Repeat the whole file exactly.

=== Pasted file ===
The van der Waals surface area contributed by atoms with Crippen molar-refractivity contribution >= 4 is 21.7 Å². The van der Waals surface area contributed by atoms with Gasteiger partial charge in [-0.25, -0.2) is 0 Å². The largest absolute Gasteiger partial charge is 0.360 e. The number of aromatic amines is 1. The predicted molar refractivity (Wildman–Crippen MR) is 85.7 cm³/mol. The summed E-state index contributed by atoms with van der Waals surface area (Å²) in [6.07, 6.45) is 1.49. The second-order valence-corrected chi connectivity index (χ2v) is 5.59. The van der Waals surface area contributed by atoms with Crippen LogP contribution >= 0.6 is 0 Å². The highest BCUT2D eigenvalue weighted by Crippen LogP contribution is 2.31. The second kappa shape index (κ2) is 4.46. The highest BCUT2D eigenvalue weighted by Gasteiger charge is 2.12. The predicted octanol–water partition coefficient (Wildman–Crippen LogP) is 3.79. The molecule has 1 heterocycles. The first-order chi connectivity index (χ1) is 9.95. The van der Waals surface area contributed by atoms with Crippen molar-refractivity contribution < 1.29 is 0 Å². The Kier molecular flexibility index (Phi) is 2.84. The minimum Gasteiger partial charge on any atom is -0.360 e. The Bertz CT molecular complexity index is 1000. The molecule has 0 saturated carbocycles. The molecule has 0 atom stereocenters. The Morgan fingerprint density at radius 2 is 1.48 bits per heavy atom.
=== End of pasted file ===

The van der Waals surface area contributed by atoms with Crippen molar-refractivity contribution >= 4 is 21.7 Å². The van der Waals surface area contributed by atoms with Gasteiger partial charge in [-0.25, -0.2) is 0 Å². The largest absolute Gasteiger partial charge is 0.360 e. The number of aromatic amines is 1. The predicted molar refractivity (Wildman–Crippen MR) is 85.7 cm³/mol. The summed E-state index contributed by atoms with van der Waals surface area (Å²) in [6.07, 6.45) is 1.49. The second-order valence-corrected chi connectivity index (χ2v) is 5.59. The van der Waals surface area contributed by atoms with Crippen LogP contribution >= 0.6 is 0 Å². The highest BCUT2D eigenvalue weighted by Crippen LogP contribution is 2.31. The second kappa shape index (κ2) is 4.46. The highest BCUT2D eigenvalue weighted by Gasteiger charge is 2.12. The predicted octanol–water partition coefficient (Wildman–Crippen LogP) is 3.79. The molecule has 1 heterocycles. The first-order chi connectivity index (χ1) is 9.95. The van der Waals surface area contributed by atoms with Crippen molar-refractivity contribution < 1.29 is 0 Å². The Kier molecular flexibility index (Phi) is 2.84. The minimum Gasteiger partial charge on any atom is -0.360 e. The Bertz CT molecular complexity index is 1000. The molecule has 0 saturated carbocycles. The molecule has 0 atom stereocenters. The Morgan fingerprint density at radius 2 is 1.48 bits per heavy atom.